Revealed during the company’s Live from Paris event, Google Translate is getting a much-needed update as it gains arguably the most important translation metric: context.
With the power of AI, Google translator will start to provide more “contextual translation options” with examples in the intended language. In the given example, the AI will be able to understand whether you are talking about ordering a bass (fish) for dinner or ordering a bass (instrument) for your band. The service will then provide sample sentences for each translation that relates to a specific meaning.
In addition to maintaining accuracy, ad states (opens in a new tab) Google Translate will start using “appropriate phrases, local idioms, or appropriate words depending on intent.” In this way, the translated sentence will match how the native speaker speaks it.
The update will roll out to Google Translate on both mobile and web versions in the coming weeks. Only a handful of languages will be supported at first: English, French, German, Japanese, and Spanish. Other reports (opens in a new tab) they say more languages will be coming in a few months. We contacted Google to confirm this; however, a representative told us that the company does not have any new information to share at this time.
Updating iOS apps
In addition, the redesigned Google Translate app, which first appeared on Android, is making its way to iOS. iPhone owners will now have a ton of quality-of-life changes like a “larger canvas to write on”. [alongside] more accessible entry points. The user interface has also been streamlined to make translation easier.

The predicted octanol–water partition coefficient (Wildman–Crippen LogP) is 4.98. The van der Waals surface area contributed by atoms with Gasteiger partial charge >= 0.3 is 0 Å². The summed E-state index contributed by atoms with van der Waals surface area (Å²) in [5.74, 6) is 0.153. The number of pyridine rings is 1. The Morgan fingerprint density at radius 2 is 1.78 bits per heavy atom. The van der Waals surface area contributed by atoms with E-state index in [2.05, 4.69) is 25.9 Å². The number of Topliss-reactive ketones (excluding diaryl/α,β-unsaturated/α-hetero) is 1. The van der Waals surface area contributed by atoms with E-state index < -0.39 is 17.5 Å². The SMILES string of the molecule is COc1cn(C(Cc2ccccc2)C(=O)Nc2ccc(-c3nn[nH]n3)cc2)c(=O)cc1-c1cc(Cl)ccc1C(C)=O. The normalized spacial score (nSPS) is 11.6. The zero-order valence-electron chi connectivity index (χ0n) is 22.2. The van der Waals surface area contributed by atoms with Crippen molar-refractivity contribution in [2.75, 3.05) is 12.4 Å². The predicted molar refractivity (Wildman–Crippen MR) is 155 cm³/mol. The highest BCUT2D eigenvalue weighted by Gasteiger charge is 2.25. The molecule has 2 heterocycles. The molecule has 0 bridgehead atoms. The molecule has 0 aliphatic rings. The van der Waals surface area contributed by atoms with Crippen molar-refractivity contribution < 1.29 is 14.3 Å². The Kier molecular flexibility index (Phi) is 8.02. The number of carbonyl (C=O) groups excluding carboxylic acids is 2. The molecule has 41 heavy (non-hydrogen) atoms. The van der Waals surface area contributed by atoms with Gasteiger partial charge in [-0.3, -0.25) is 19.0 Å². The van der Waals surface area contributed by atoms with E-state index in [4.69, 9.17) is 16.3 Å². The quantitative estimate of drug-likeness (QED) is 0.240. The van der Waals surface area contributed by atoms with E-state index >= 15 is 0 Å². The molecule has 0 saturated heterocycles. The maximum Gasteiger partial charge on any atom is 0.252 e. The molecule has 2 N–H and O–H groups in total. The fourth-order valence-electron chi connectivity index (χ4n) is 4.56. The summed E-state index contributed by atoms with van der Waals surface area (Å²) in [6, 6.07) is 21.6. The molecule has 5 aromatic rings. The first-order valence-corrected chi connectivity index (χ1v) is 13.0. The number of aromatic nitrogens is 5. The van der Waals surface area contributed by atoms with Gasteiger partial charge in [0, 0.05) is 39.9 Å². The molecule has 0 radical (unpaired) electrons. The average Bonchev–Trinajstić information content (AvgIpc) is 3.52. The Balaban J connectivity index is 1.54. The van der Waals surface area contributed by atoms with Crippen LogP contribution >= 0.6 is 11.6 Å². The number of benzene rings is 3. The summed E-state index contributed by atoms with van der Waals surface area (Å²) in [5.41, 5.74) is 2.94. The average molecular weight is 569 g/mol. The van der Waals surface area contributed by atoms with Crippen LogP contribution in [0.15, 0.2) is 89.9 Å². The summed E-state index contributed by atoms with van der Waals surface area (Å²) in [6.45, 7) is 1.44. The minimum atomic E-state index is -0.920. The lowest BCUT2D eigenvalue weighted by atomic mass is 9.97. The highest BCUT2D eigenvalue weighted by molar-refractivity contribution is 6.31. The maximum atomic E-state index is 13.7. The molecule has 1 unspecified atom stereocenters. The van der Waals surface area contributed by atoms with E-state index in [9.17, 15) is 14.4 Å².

You’ll also have a more dynamic font that will automatically correct itself as you type. “Alternative translations and dictionary definitions” will appear next to the translations. Users can also hold the language button to “quickly select the last used language”. And swiping down on the text area brings up the latest translations.
As an icing on the cake, Google Translate for iOS will support an additional 33 languages ranging from Hawaiian, Hmong, Luxembourgish, and Yiddish – just to name a few. It is recommended to download this batch to your phone in case you are stuck without internet connection and need to translate something on the fly. A set of instructions on how to download them can be can be found on the Translator’s help page (opens in a new tab).
Hopefully, with these changes, Google Translate is able to shake things up long-standing reputation (opens in a new tab) being incorrect. But if you still don’t trust the service and want something better, be sure to check out TechRadar’s recently updated list best translation software in 2023.